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Jersey Library Lunchtime Lecture: Censorship during the war

19 Jul 2017

The Second World War had an enormous effect on Jersey, one that you can see every day in the bunkers and tunnels that dot the landscape. Our beloved Pomme d’Or became a building of strategic importance to the occupying forces, converted to the German naval headquarters due to the perfect vantage point overlooking the harbour. A view you can still admire from the Harbour Room.

The effects of the occupation on islanders weren't, however, limited to the physical. There were enormous social consequences as a result of the 'Paper War' that characterised the approach to occupation favoured by the Nazi forces.

Waging war with bureaucracy and the Propaganda machine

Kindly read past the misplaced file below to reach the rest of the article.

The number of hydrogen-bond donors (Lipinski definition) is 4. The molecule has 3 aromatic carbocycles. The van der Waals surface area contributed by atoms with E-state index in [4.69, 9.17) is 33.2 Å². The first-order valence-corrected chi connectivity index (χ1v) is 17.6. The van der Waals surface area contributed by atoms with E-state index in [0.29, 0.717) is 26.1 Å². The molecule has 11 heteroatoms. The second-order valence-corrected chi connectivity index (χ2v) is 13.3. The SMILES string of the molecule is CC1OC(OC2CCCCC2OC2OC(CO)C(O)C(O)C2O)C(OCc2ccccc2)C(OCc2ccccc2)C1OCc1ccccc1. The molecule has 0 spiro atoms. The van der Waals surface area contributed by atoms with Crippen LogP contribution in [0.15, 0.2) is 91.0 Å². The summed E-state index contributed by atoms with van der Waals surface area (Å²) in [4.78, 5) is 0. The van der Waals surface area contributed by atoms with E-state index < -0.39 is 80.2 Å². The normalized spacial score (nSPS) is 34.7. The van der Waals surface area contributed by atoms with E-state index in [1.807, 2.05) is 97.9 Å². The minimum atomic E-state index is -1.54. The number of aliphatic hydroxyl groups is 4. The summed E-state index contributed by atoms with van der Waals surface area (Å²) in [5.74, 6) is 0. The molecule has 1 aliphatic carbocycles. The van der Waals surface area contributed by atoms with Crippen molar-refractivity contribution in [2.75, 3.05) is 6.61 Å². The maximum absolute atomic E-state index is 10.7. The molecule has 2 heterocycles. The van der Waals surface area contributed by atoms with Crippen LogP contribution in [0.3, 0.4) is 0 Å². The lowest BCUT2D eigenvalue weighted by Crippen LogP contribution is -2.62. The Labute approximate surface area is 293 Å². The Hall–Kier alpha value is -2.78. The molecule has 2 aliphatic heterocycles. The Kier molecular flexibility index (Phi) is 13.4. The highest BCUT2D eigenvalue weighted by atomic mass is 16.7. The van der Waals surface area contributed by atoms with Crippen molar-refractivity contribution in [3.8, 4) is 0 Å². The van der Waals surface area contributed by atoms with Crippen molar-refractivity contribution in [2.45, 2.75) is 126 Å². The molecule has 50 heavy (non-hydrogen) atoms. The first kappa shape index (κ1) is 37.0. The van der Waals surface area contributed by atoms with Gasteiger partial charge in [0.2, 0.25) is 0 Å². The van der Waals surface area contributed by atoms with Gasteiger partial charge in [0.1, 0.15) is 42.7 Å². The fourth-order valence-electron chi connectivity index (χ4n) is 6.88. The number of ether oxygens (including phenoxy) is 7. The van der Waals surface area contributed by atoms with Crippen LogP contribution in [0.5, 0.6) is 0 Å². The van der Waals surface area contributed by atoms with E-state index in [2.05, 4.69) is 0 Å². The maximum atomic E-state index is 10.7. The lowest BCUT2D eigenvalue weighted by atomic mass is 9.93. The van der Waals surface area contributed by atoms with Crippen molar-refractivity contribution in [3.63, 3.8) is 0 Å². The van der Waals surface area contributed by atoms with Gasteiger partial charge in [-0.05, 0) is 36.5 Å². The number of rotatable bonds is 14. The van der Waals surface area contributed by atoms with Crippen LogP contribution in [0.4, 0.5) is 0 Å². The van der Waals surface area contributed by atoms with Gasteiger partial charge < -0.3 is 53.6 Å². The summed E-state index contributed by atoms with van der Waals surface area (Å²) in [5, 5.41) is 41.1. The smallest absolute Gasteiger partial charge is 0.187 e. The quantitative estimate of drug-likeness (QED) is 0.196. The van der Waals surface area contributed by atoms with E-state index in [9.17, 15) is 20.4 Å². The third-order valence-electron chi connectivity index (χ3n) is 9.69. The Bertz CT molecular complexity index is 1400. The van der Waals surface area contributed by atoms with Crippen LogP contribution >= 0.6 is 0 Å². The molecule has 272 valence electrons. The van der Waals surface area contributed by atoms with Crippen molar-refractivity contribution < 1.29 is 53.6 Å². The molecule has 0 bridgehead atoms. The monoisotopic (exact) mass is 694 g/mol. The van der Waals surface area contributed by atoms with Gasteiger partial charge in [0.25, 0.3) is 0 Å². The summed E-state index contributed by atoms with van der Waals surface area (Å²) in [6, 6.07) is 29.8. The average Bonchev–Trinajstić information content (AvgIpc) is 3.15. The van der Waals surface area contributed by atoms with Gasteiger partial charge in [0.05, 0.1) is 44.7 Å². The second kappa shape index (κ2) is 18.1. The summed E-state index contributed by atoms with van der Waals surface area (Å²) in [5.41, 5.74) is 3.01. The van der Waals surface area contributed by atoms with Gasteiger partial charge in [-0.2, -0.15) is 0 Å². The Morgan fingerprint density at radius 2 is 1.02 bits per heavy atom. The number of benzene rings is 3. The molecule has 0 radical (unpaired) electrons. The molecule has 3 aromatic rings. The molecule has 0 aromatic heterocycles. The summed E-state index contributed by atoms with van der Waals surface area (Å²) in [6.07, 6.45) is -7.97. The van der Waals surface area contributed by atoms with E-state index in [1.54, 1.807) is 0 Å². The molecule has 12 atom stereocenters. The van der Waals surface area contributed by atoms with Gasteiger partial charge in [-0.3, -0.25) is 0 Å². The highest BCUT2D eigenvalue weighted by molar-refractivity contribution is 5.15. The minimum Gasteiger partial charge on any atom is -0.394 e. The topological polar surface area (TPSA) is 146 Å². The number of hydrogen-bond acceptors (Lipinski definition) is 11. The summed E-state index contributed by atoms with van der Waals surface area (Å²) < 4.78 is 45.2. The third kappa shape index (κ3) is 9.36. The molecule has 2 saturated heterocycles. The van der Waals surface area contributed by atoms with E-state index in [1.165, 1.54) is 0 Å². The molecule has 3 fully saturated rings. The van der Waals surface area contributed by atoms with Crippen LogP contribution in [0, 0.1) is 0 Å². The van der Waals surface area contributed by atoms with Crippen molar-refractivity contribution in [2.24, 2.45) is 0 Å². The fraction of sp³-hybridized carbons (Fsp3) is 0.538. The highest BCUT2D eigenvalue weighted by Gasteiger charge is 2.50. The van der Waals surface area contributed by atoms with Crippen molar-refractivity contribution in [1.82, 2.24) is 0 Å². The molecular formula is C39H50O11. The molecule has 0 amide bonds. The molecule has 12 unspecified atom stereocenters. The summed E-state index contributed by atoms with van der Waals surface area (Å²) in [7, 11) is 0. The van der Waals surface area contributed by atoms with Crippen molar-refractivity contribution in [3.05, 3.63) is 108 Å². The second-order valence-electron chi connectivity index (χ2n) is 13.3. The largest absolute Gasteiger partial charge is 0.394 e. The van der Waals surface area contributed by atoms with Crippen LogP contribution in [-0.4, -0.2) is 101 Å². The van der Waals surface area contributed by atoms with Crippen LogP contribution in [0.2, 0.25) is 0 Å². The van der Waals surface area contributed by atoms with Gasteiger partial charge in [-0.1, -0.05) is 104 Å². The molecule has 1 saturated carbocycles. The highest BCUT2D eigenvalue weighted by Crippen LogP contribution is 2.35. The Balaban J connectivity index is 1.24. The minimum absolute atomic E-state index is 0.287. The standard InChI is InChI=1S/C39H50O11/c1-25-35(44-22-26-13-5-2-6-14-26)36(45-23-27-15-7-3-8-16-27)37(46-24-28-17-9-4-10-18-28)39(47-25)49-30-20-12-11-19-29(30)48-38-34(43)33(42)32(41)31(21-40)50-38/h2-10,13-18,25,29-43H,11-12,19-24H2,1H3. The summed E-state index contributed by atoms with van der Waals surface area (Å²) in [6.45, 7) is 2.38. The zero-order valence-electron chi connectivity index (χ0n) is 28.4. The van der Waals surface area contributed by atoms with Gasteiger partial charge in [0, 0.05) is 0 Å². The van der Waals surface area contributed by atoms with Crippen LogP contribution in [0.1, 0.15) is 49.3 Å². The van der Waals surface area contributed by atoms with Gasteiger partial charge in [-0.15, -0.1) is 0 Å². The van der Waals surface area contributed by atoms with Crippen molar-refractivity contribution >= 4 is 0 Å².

The term "Paper War" refers to the rules, laws and immense bureaucratic administration that the Nazi forces imposed upon islanders and which changed the nature of life in Jersey for far longer than the war itself.

Perhaps the most obvious example of this was the censorship of Jersey media throughout the period of occupation. Jersey's reporters, editors and printers had no choice but to comply with the Nazi authorities' demands for information that conformed to the aims of their Europe-wide propaganda machine.

A rich social and natural history

The story of censorship in Jersey during the occupation is a fascinating one, and is certainly worth listening to on Friday 21 July at 13:10 in the Jersey Library in Halkett Place. The talk lasts for just 40 minutes. But we guarantee that, even in such a short time, you will learn a lot.

The talk is free of charge and is being delivered by Julie O’Grady, Senior Librarian, at the Jersey Library. Julie plans to cover the nature of the censorship itself as well as the effects it had on daily life.

After the talk, continue to rediscover the island’s wartime history at the Pomme with a relaxing drink in the Cafe Bar 

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